RENO, Nev. -- Brent Boyd grimaces as he folds his 6-foot-3 frame onto his living room couch, the scar on his recently replaced right knee the only outward sign of a body that has broken down. He reaches for the TV remote control, his favorite blanket and prepares to spend the next several hours in his modest home in the same familiar pose.
This is how Boyd spends most of his days, too exhausted to even get up off his couch.
It's hardly the life Boyd envisioned for himself when he graduated with honors from UCLA in 1980. He was selected by Minnesota in the third round of the NFL draft and immediately impressed Vikings head coach Bud Grant and the rest of the coaching staff with his ability to master every position on the offensive line. Press clippings from Boyd's rookie year contain quotes from Vikings coaches who raved about his intellect.
Today Boyd has been diagnosed as being clinically depressed. He is also withdrawn and so ashamed of what his life has become that he's cut himself off from friends and former teammates.
"I care about these people but I'm just embarrassed about my condition and I just kind of hang out here," Boyd says, his voice cracking.
To find out how Boyd sank this low you have to go back to his rookie year in 1980, to a preseason game in the Orange Bowl that would dramatically change his career and his life.
"The hit itself I don't remember," Boyd says of a blow to the head that left him momentarily unconscious. "I remember when I came to, I couldn't see out of my right eye and I kind of panicked."
After taking some plays off -- Boyd can't remember precisely how many -- he was told by Vikings coaches and the team's medical staff to get back in the game.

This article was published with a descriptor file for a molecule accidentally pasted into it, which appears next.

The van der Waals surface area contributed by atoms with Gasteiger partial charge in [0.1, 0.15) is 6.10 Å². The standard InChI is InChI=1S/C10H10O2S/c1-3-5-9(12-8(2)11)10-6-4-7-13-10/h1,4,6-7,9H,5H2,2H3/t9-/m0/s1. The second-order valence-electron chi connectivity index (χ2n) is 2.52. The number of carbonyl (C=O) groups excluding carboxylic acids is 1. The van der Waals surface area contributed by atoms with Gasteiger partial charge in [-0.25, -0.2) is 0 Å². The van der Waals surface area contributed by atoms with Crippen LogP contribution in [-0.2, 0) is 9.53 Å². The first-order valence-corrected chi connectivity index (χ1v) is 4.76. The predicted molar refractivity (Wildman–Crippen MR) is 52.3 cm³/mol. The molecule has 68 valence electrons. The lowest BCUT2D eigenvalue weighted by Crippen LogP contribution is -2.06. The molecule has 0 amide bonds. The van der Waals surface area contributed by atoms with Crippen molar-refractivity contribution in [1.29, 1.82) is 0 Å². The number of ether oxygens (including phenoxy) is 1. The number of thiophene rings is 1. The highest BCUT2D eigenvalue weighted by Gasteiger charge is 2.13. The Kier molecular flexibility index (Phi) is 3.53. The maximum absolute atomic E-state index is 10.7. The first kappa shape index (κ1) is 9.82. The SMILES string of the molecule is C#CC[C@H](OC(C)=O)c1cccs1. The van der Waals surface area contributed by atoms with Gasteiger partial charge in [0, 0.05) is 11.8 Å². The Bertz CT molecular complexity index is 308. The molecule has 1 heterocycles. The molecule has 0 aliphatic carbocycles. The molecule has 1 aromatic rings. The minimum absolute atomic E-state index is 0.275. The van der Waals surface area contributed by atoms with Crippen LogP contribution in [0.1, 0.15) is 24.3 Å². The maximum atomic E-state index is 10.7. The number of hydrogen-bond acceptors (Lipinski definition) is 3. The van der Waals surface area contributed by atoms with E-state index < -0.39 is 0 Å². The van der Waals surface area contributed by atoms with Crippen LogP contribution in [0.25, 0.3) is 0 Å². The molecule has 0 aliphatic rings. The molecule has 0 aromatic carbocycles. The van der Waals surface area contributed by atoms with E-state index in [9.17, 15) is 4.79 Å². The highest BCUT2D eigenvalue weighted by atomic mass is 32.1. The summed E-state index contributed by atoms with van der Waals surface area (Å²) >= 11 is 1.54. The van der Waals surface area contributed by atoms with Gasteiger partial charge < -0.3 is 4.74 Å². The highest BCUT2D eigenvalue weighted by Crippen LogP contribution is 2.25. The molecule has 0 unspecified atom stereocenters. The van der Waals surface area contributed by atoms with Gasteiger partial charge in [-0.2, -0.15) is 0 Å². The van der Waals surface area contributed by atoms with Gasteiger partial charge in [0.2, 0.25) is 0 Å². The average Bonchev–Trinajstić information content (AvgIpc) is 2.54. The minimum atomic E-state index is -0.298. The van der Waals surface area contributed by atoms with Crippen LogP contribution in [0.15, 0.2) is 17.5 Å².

"This was 1980 and I don't even know if they used the word concussion," Boyd says.
"You were just trained to stay in the game. You want this job? They better carry you off in a coffin."
Boyd remains convinced he suffered many more concussions over the course of his seven-year NFL career, although that one game in Miami is the only time he lost consciousness.
In the weeks and months after the preseason game against the Dolphins, Boyd experienced physical and mental changes that would take him years to fully understand. He says headaches, dizziness and memory loss became a part of his daily life. Boyd eventually had difficulty remembering teammates' names. The player who, as a rookie, mastered every offensive line position says he could barely remember how to play left guard by his second year.
After a series of injuries, including a broken leg, Boyd was eventually released from the Vikings in October 1986.
"You know, I had such big plans and had graduated with honors from UCLA and at that time I think everybody who knew me thought this guy is going to go on to big things after football, besides football. I just couldn't," Boyd says, reflecting on the physical toll of his years in the NFL's trenches.